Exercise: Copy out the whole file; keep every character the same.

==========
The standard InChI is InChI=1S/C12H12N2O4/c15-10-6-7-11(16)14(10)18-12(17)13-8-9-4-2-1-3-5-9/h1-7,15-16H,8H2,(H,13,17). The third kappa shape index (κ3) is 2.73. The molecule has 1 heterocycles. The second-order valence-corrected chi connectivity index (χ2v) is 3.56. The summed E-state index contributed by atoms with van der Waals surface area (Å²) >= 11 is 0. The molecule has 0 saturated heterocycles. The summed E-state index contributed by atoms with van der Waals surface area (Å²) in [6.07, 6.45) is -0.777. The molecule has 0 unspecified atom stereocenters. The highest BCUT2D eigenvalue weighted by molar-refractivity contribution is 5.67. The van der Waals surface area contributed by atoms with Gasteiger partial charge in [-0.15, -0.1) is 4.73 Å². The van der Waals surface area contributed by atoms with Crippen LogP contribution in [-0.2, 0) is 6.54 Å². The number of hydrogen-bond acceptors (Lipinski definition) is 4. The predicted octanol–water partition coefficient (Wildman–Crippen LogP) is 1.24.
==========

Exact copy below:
The standard InChI is InChI=1S/C12H12N2O4/c15-10-6-7-11(16)14(10)18-12(17)13-8-9-4-2-1-3-5-9/h1-7,15-16H,8H2,(H,13,17). The third kappa shape index (κ3) is 2.73. The molecule has 1 heterocycles. The second-order valence-corrected chi connectivity index (χ2v) is 3.56. The summed E-state index contributed by atoms with van der Waals surface area (Å²) >= 11 is 0. The molecule has 0 saturated heterocycles. The summed E-state index contributed by atoms with van der Waals surface area (Å²) in [6.07, 6.45) is -0.777. The molecule has 0 unspecified atom stereocenters. The highest BCUT2D eigenvalue weighted by molar-refractivity contribution is 5.67. The van der Waals surface area contributed by atoms with Gasteiger partial charge in [-0.15, -0.1) is 4.73 Å². The van der Waals surface area contributed by atoms with Crippen LogP contribution in [-0.2, 0) is 6.54 Å². The number of hydrogen-bond acceptors (Lipinski definition) is 4. The predicted octanol–water partition coefficient (Wildman–Crippen LogP) is 1.24.